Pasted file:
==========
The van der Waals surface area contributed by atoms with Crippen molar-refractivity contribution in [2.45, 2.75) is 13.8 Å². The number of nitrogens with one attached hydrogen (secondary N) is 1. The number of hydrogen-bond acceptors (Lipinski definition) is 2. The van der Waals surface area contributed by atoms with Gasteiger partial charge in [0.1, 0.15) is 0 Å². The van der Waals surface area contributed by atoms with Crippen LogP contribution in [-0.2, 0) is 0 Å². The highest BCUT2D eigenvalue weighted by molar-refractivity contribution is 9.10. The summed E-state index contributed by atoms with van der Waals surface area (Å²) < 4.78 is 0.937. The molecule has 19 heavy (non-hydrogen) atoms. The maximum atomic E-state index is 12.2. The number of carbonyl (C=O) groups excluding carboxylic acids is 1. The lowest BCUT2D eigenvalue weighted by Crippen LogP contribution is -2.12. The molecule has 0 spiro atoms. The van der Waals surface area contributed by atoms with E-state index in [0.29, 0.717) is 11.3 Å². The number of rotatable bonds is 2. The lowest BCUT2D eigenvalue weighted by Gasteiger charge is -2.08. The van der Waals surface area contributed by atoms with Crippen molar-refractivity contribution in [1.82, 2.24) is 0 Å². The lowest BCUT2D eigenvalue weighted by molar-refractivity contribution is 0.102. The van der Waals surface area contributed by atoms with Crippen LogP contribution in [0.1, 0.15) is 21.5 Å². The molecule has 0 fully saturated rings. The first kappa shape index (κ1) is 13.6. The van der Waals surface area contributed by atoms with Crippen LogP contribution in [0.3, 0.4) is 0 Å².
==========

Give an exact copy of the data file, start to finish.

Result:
The van der Waals surface area contributed by atoms with Crippen molar-refractivity contribution in [2.45, 2.75) is 13.8 Å². The number of nitrogens with one attached hydrogen (secondary N) is 1. The number of hydrogen-bond acceptors (Lipinski definition) is 2. The van der Waals surface area contributed by atoms with Gasteiger partial charge in [0.1, 0.15) is 0 Å². The van der Waals surface area contributed by atoms with Crippen LogP contribution in [-0.2, 0) is 0 Å². The highest BCUT2D eigenvalue weighted by molar-refractivity contribution is 9.10. The summed E-state index contributed by atoms with van der Waals surface area (Å²) < 4.78 is 0.937. The molecule has 19 heavy (non-hydrogen) atoms. The maximum atomic E-state index is 12.2. The number of carbonyl (C=O) groups excluding carboxylic acids is 1. The lowest BCUT2D eigenvalue weighted by Crippen LogP contribution is -2.12. The molecule has 0 spiro atoms. The van der Waals surface area contributed by atoms with E-state index in [0.29, 0.717) is 11.3 Å². The number of rotatable bonds is 2. The lowest BCUT2D eigenvalue weighted by Gasteiger charge is -2.08. The van der Waals surface area contributed by atoms with Crippen molar-refractivity contribution in [1.82, 2.24) is 0 Å². The lowest BCUT2D eigenvalue weighted by molar-refractivity contribution is 0.102. The van der Waals surface area contributed by atoms with Crippen LogP contribution in [0.1, 0.15) is 21.5 Å². The molecule has 0 fully saturated rings. The first kappa shape index (κ1) is 13.6. The van der Waals surface area contributed by atoms with Crippen LogP contribution in [0.3, 0.4) is 0 Å².